Simon Fowler's Blog

Posts Tagged ‘marriage’

Snapshot of American Relational Life

Posted by Simon on February 9, 2012

While considering Americas relational life recently I pulled together the following facts. I wonder what you make of them? If you see a problem, what do you think the essence of the problem is?

Note: of course it’s easy to cherry pick facts or extract them from context to make a point. And I always have questions about research methods and controls and correlation/causation confusion. But on the face of it, the situation looks pretty grim.

Americans have too few relationships About one in four Americans has no one with whom to talk about weighty matters, and nearly half of the population is one close friend or family member away from being socially isolated. (National Conference on Citizenship

Americans have too many relationships The average American has 634 ties in their overall network, and technology users have bigger networks.

Note: in case you wondered if there’s a limit consider “Dunbar’s Number”: according to Robin Dunbar, the size of our neocortex — the part of the brain used for conscious thought and language — limits us to managing social circles of around 150 friends no matter how sociable we are.

Lenders and borrowers are further apart:

  • geographical distance: local lending institutions no longer make a significant proportion of the loans that are originated.
  • transactional distance: there little direct contact; instead intermediaries such as mortgage brokers, appraisers, insurers, and closing officers, separate the principals.
  • financial distance: many borrowers have no equity (or negative equity) in their homes, and due to the securitization of loans through the secondary mortgage market, few originating lenders retain a stake in the loans they create.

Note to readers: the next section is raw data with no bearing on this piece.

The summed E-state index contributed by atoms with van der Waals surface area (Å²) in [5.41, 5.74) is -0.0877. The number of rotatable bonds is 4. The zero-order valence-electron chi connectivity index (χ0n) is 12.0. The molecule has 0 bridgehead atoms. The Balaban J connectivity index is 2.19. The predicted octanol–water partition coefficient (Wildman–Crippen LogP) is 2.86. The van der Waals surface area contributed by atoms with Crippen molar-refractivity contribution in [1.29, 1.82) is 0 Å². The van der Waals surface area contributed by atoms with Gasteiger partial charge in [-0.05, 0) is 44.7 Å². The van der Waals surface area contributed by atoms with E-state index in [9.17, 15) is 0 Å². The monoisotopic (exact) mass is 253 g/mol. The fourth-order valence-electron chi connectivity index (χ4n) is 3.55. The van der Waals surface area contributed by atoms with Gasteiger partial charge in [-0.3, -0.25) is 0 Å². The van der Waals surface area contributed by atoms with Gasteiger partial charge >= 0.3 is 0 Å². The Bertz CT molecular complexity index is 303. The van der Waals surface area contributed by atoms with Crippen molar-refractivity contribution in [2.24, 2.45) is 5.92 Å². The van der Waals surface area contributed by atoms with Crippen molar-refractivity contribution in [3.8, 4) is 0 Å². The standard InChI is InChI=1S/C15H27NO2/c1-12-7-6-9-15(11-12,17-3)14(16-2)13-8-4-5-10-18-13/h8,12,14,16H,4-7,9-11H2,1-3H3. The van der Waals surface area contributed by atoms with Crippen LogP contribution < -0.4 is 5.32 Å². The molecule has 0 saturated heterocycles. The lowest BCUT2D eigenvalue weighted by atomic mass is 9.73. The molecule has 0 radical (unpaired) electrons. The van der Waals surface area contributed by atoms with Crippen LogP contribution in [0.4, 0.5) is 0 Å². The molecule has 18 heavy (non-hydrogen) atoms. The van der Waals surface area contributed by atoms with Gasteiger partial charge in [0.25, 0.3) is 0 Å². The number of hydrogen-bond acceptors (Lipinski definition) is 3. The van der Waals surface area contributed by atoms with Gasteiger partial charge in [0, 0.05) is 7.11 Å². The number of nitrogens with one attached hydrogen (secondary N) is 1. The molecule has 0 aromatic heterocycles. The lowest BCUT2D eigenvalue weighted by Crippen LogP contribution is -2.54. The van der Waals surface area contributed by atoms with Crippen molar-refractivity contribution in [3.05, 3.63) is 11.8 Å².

From “The Structural Causes of Mortgage Fraud” James Charles Smith, University of Georgia Law School

More Americans are incarcerated
Adult Correction Populations
Bureau of Justice Statistics

Americans are having fewer encounters (over last quarter of 20th Century)

  • 58% drop attending club meetings
  • 43% drop family dinners
  • 35% drop having friends over
  • 10% more people bowling, but 40% fewer bowling leagues

Couples are committing to each other less, and staying committed less.

  • Since 1970 the number of Americans living together outside of marriage has increased more than 1,000 percent, with such couples now making up about 10% of all couples” (NMP Cohabitation Report 2008)
  • 20% of couples who married in 1950 ended up divorced, about 50% of couples who married in 1970 did. (NMP, “Evolution of Divorce” Wilcox 2009)
  • Cohabiting couples have a significantly higher dissolution rate than married couples. One recent study found that “children born to cohabiting versus married parents have over five times the risk of experiencing their parents’ separation.” (NMP Cohabitation Report 2008)

Posted in American Life | Tagged: , , , , , , , , , , , | 4 Comments »

rLiving Day 20: Shopping, LinkedIn and Marriage (Purpose)

Posted by Simon on May 20, 2010

Over the 20 days of actively reflecting on relational dimensions of life I’ve come to realize that Purpose/Commonality seems to have primacy over the other dimensions. In other words, dimensions of Directness, Continuity, Multiplexity and Power are constrained or delimited by whatever purpose or identity the two individuals, groups or organizations have in common.

I suspect that a lack of understanding and agreement about what that commonality is – and even, whether it’s wanted or not – contributes to so much of the disharmony we experience in relationships. So know what the purpose is, and knowing that you both know, makes for ease and harmonious relationships. Even if it’s briefly, temporarily, like being on LinkedIn and someone helping me out.

The burglar and the woman and other neighbors in yesterday’s post had a crime as their point of commonality. In that case, Directness (face to face or not), Continuity (did it happen once, quickly, or every day for hours?), Multiplexity (was it just a break-in, or is he stalking also?), and Power (did someone get him back, steal his wallet? is he jailed and powerless now?) all contribute to an understanding of the severity of the crime. Or rather, they explain (and probably predict) the intensity of feeling and entanglement that people have with the criminal and each other.